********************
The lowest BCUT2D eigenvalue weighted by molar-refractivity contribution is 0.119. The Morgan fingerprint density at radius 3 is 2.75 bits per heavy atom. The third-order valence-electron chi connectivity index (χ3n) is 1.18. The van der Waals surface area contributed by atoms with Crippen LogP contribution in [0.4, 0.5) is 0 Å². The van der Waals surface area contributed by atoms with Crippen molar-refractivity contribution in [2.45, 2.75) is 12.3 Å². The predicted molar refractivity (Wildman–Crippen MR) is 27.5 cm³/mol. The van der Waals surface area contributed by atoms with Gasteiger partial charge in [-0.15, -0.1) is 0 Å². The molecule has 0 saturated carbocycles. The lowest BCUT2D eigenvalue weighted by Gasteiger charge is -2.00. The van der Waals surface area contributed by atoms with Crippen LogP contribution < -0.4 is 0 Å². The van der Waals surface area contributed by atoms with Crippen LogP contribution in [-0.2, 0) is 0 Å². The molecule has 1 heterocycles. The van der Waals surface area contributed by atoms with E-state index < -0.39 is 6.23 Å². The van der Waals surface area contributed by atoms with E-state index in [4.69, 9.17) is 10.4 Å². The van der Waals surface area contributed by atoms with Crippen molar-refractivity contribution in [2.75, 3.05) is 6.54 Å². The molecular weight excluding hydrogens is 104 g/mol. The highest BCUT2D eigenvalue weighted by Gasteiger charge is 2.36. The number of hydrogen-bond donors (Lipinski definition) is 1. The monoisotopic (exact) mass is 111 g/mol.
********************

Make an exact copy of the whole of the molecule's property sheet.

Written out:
The lowest BCUT2D eigenvalue weighted by molar-refractivity contribution is 0.119. The Morgan fingerprint density at radius 3 is 2.75 bits per heavy atom. The third-order valence-electron chi connectivity index (χ3n) is 1.18. The van der Waals surface area contributed by atoms with Crippen LogP contribution in [0.4, 0.5) is 0 Å². The van der Waals surface area contributed by atoms with Crippen molar-refractivity contribution in [2.45, 2.75) is 12.3 Å². The predicted molar refractivity (Wildman–Crippen MR) is 27.5 cm³/mol. The van der Waals surface area contributed by atoms with Gasteiger partial charge in [-0.15, -0.1) is 0 Å². The molecule has 0 saturated carbocycles. The lowest BCUT2D eigenvalue weighted by Gasteiger charge is -2.00. The van der Waals surface area contributed by atoms with Crippen LogP contribution < -0.4 is 0 Å². The van der Waals surface area contributed by atoms with Crippen LogP contribution in [-0.2, 0) is 0 Å². The molecule has 1 heterocycles. The van der Waals surface area contributed by atoms with E-state index < -0.39 is 6.23 Å². The van der Waals surface area contributed by atoms with E-state index in [4.69, 9.17) is 10.4 Å². The van der Waals surface area contributed by atoms with Crippen molar-refractivity contribution in [2.75, 3.05) is 6.54 Å². The molecular weight excluding hydrogens is 104 g/mol. The highest BCUT2D eigenvalue weighted by Gasteiger charge is 2.36. The number of hydrogen-bond donors (Lipinski definition) is 1. The monoisotopic (exact) mass is 111 g/mol.